I liked the point about keeping obstacles under observation. That seems to be a manpower intensive exercise that most are not prepared for. My question is, how many? I realize without specifics this is impossible to answer, so I would post assumptions. A five acre lot, roughly square, with a secondary paved road on one side and a mix of fields and wooded on all others. Say one other side of the property allows approach by vehicle through a field while two other sides allow concealment. A single family house sits back from the road but well within small arms range. How many shooters, would be needed to secure such an area? Given: a threat of roving gangs and thieves, not military or rogue LE and a weapon threat of semi-auto rifles. What kind of watch/patrol schedule is desired? How big a QRF would be recommended? What would those patrols look like?
I got into a discussion with an acquaintance about a much bigger piece of property. My answer was ”a company.” This was rejected by this former Army infantry officer as too large and that our friend was better just keeping a low profile. With over 100 cattle I didn’t think this was possible. I can’t help thinking when control slips, numbers are going to count. Having the ability to scale up your numbers will be the determinant factor for survival, just as it has always been. He who gets there firstist with the mostist will win.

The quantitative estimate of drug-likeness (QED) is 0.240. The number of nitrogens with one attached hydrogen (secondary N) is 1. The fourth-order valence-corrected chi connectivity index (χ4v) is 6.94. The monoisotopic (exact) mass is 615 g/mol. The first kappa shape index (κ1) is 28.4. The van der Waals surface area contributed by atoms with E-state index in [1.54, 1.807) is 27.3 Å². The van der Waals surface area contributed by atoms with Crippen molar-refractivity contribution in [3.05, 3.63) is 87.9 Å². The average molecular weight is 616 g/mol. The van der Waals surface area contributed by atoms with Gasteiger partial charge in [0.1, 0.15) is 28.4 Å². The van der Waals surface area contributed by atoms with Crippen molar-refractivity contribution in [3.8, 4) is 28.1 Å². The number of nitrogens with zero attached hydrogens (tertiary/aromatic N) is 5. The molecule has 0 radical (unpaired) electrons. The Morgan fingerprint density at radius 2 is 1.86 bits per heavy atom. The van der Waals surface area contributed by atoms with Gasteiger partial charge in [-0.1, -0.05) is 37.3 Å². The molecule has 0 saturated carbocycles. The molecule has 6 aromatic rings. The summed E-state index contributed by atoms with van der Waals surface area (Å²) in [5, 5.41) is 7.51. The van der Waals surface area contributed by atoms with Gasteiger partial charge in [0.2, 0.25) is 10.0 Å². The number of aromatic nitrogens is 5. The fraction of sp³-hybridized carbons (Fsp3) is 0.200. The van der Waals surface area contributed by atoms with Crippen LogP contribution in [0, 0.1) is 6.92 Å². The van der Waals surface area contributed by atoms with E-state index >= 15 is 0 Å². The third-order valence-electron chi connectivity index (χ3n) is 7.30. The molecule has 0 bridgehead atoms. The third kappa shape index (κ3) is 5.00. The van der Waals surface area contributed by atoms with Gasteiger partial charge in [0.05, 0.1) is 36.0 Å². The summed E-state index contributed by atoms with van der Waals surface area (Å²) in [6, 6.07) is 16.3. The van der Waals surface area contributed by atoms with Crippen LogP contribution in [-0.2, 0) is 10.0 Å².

December 1, 2017 at 9:39 am #92089JohnnyMacParticipant
Joe (G.W.N.S.) wrote:
Replacing interior doors with exterior doors.
…not necessarily all, but this can again layered defense and buy time.
You have two dogs (assuming newer adoption worked out) which provide early warning and at least visual deterance.
Yeah, hardening interior doors, at least our bedroom door, might be the first thing we do, my wife hates our interior doors. They are super thin hollow doors, unlike the vintage solid wood doors she’s used to. I’m pretty sure if someone tried to kick one of the doors down, their foot would just go straight through!
And yes, the second dog is working out. When we’re on walks, people unfamiliar with the breed generally cross the street. And they both are very vocal, especially the puppy, who barks at everything (including her own reflection).
December 1, 2017 at 9:57 am #92090
@D Close: yes this is a really good point. Got a platoon of minimum 24 plus head shed? Got a CUTT of 12 plus?